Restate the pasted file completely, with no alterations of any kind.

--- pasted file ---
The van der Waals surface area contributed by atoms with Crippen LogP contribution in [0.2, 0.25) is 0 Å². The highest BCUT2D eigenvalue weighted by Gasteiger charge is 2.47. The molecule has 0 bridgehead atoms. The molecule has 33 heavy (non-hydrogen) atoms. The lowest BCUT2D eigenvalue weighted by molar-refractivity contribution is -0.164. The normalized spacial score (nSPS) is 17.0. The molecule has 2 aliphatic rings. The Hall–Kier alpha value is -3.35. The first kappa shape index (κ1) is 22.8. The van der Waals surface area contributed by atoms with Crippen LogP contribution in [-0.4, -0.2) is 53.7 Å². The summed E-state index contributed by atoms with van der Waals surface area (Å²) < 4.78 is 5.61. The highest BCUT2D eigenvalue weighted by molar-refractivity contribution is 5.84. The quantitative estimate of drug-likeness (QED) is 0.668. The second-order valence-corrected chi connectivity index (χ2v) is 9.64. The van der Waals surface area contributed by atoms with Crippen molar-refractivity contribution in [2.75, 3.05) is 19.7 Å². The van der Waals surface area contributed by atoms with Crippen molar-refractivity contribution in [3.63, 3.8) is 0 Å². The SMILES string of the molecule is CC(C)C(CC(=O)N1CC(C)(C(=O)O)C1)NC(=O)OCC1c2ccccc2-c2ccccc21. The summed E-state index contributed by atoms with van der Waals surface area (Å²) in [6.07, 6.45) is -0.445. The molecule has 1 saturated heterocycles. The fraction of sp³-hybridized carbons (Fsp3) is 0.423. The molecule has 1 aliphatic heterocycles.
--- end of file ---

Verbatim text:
The van der Waals surface area contributed by atoms with Crippen LogP contribution in [0.2, 0.25) is 0 Å². The highest BCUT2D eigenvalue weighted by Gasteiger charge is 2.47. The molecule has 0 bridgehead atoms. The molecule has 33 heavy (non-hydrogen) atoms. The lowest BCUT2D eigenvalue weighted by molar-refractivity contribution is -0.164. The normalized spacial score (nSPS) is 17.0. The molecule has 2 aliphatic rings. The Hall–Kier alpha value is -3.35. The first kappa shape index (κ1) is 22.8. The van der Waals surface area contributed by atoms with Crippen LogP contribution in [-0.4, -0.2) is 53.7 Å². The summed E-state index contributed by atoms with van der Waals surface area (Å²) < 4.78 is 5.61. The highest BCUT2D eigenvalue weighted by molar-refractivity contribution is 5.84. The quantitative estimate of drug-likeness (QED) is 0.668. The second-order valence-corrected chi connectivity index (χ2v) is 9.64. The van der Waals surface area contributed by atoms with Crippen molar-refractivity contribution in [2.75, 3.05) is 19.7 Å². The van der Waals surface area contributed by atoms with Crippen molar-refractivity contribution in [3.63, 3.8) is 0 Å². The SMILES string of the molecule is CC(C)C(CC(=O)N1CC(C)(C(=O)O)C1)NC(=O)OCC1c2ccccc2-c2ccccc21. The summed E-state index contributed by atoms with van der Waals surface area (Å²) in [6.07, 6.45) is -0.445. The molecule has 1 saturated heterocycles. The fraction of sp³-hybridized carbons (Fsp3) is 0.423. The molecule has 1 aliphatic heterocycles.